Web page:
This is a topic that I really enjoy, and if I go back to school this would be what I would want to study. In today's post I will be giving you an overview of Anthropology as well as History, I am doing this because when I talk about Anthropology people don't really know what it is about.
What is Anthropology?
Anthropology is the study of what makes us human. Anthropologists take a broad approach to understanding the many different aspects of the human experience, which we call holism. They consider the past, through archaeology, to see how human groups lived hundreds or thousands of years ago and what was important to them. They consider what makes up our biological bodies and genetics, as well as our bones, diet, and health. Anthropologists also compare humans with other animals (most often, other primates like monkeys and chimpanzees) to see what we have in common with them and what makes us unique. Even though nearly all humans need the same things to survive, like food, water, and companionship, the ways people meet these needs can be very different. For example, everyone needs to eat, but people eat different foods and get food in different ways. So anthropologists look at how different groups of people get food, prepare it, and share it. They look at the different ways people dress and communicate in different societies. Anthropologists sometimes use these comparisons to understand their own society. Many anthropologists work in their own societies looking at economics, health, education, law, and policy (to name just a few topics). When trying to understand these complex issues, they keep in mind what they know about biology, culture, types of communication, and how humans lived in the past.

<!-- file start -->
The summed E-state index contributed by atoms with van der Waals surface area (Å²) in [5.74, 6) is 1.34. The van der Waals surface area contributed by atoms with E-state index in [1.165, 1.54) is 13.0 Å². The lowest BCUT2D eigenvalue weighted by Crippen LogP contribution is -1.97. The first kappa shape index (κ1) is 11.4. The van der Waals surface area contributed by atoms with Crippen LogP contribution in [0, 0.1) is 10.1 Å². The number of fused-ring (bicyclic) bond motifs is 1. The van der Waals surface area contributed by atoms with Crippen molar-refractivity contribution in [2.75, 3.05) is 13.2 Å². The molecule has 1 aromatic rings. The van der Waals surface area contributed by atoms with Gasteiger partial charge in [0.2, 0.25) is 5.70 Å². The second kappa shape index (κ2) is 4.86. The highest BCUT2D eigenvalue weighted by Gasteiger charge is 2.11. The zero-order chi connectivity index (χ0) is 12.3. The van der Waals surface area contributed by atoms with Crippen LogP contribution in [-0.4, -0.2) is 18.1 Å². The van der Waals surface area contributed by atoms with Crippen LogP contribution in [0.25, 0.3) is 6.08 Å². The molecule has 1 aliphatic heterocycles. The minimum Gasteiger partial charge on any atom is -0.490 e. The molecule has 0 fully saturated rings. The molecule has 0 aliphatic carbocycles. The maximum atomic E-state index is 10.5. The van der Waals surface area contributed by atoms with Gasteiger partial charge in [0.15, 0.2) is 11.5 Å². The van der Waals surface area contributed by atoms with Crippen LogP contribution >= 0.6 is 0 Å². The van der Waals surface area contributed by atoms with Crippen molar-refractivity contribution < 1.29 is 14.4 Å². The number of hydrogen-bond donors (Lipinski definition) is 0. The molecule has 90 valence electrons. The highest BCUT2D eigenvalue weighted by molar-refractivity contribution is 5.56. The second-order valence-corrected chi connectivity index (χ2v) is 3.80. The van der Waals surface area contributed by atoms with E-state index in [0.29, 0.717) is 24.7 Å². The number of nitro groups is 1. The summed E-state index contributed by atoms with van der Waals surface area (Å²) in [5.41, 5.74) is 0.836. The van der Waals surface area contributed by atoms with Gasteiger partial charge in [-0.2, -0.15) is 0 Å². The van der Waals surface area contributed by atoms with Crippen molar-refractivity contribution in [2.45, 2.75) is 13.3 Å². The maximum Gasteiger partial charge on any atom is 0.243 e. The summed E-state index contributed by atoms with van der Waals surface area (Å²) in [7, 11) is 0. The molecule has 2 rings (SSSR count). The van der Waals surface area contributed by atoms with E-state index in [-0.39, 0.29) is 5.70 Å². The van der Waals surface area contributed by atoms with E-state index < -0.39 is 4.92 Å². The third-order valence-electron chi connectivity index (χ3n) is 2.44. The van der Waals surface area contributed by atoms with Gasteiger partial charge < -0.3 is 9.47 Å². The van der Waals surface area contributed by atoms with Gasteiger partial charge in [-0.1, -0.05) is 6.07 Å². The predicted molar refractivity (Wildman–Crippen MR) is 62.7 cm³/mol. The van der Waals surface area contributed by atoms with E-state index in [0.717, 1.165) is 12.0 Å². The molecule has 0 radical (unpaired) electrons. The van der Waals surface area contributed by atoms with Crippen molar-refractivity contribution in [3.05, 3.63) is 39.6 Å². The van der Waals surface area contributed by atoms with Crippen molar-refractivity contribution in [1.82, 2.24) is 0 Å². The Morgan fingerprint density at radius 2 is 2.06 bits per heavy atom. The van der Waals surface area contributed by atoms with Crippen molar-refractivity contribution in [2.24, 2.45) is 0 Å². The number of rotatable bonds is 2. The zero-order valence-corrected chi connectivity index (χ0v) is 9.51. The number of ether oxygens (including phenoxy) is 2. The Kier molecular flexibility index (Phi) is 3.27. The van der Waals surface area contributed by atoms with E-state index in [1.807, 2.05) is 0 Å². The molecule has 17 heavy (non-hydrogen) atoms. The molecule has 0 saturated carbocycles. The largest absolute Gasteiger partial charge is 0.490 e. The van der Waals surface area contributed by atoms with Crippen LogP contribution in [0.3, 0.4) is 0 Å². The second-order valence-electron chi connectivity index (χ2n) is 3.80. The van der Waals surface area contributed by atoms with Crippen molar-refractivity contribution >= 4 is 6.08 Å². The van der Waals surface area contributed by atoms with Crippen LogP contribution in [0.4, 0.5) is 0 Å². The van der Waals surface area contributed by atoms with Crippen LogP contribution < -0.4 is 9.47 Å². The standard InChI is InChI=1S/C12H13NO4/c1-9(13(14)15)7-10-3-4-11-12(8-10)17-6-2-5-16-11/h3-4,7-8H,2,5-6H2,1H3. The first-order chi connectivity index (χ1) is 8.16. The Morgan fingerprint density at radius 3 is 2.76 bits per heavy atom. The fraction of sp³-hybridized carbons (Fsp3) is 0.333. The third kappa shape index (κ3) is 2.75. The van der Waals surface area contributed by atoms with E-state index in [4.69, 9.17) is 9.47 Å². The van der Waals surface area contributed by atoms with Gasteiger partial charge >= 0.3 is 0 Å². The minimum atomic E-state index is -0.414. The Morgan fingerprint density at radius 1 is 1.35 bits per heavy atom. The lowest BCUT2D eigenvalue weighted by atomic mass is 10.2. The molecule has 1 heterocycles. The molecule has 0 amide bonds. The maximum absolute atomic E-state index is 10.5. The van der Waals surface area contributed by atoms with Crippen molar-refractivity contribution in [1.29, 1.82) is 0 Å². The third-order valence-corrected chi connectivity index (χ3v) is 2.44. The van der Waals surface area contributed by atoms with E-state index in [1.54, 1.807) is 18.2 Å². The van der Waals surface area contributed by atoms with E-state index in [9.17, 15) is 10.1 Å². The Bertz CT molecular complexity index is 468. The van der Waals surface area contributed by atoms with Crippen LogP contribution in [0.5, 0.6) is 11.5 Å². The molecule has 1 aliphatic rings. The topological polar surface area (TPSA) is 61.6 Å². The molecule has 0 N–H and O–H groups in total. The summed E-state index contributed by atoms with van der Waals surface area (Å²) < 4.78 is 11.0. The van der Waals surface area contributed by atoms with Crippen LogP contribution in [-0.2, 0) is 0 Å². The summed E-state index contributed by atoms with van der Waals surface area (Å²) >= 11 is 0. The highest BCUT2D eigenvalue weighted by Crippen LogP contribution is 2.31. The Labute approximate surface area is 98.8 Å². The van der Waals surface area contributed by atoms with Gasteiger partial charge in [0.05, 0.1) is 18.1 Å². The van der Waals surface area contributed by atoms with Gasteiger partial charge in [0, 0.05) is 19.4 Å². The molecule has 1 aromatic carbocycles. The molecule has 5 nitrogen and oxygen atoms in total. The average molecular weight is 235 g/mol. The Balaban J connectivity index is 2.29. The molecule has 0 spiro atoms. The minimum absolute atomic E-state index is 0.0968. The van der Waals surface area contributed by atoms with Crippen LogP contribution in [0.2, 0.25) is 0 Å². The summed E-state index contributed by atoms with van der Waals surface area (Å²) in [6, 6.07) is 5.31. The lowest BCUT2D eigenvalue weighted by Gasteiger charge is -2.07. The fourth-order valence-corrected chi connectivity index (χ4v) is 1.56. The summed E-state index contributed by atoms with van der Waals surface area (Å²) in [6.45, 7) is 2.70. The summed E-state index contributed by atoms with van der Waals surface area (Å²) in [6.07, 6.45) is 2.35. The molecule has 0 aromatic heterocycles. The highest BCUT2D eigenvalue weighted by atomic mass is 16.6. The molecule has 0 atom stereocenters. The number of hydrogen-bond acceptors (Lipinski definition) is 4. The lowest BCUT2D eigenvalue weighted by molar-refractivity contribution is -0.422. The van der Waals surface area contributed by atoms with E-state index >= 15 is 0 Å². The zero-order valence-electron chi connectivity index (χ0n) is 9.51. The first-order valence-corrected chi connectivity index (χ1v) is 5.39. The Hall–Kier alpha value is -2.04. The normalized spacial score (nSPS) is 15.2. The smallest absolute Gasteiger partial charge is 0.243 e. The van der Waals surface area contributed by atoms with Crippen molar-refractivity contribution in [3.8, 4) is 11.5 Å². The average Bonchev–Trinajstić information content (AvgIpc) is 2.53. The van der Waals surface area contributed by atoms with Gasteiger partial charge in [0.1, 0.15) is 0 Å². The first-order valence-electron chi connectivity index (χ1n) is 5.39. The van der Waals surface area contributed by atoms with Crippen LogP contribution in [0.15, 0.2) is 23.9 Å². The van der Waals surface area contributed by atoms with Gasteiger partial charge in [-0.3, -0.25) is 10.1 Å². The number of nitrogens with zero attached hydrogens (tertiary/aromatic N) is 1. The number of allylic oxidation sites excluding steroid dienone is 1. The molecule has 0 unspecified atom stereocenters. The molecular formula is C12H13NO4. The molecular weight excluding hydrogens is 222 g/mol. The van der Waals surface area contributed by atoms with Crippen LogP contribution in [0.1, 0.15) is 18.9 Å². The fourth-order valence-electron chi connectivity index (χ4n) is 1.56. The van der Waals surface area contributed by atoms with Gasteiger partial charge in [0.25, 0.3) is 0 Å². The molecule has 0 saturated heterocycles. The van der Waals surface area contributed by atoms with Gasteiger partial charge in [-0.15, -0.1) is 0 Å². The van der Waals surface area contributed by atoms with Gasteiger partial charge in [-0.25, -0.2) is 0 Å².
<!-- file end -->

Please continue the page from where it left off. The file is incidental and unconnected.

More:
The Four Sub-fields
Anthropology is generally divided into four sub-fields. Each of the sub-fields teaches distinctive skills. However, the sub-fields also have a number of similarities. For example, each sub-field applies theories, employs systematic research methodologies, formulates and tests hypotheses, and develops extensive sets of data.
Archaeologists study human culture by analyzing the objects people have made. They carefully remove from the ground such things as pottery and tools, and they map the locations of houses, trash pits, and burials in order to learn about the daily lives of a people. They also analyze human bones and teeth to gain information on a people’s diet and the diseases they suffered. Archaeologists collect the remains of plants, animals, and soils from the places where people have lived in order to understand how people used and changed their natural environments. The time range for archaeological research begins with the earliest human ancestors millions of years ago and extends all the way up to the present day. Like other areas of anthropology, archaeologists are concerned with explaining differences and similarities in human societies across space and time.
Biological anthropologists seek to understand how humans adapt to different environments, what causes disease and early death, and how humans evolved from other animals. To do this, they study humans (living and dead), other primates such as monkeys and apes, and human ancestors (fossils). They are also interested in how biology and culture work together to shape our lives. They are interested in explaining the similarities and differences that are found among humans across the world. Through this work, biological anthropologists have shown that, while humans do vary in their biology and behaviour, they are more similar to one another than different.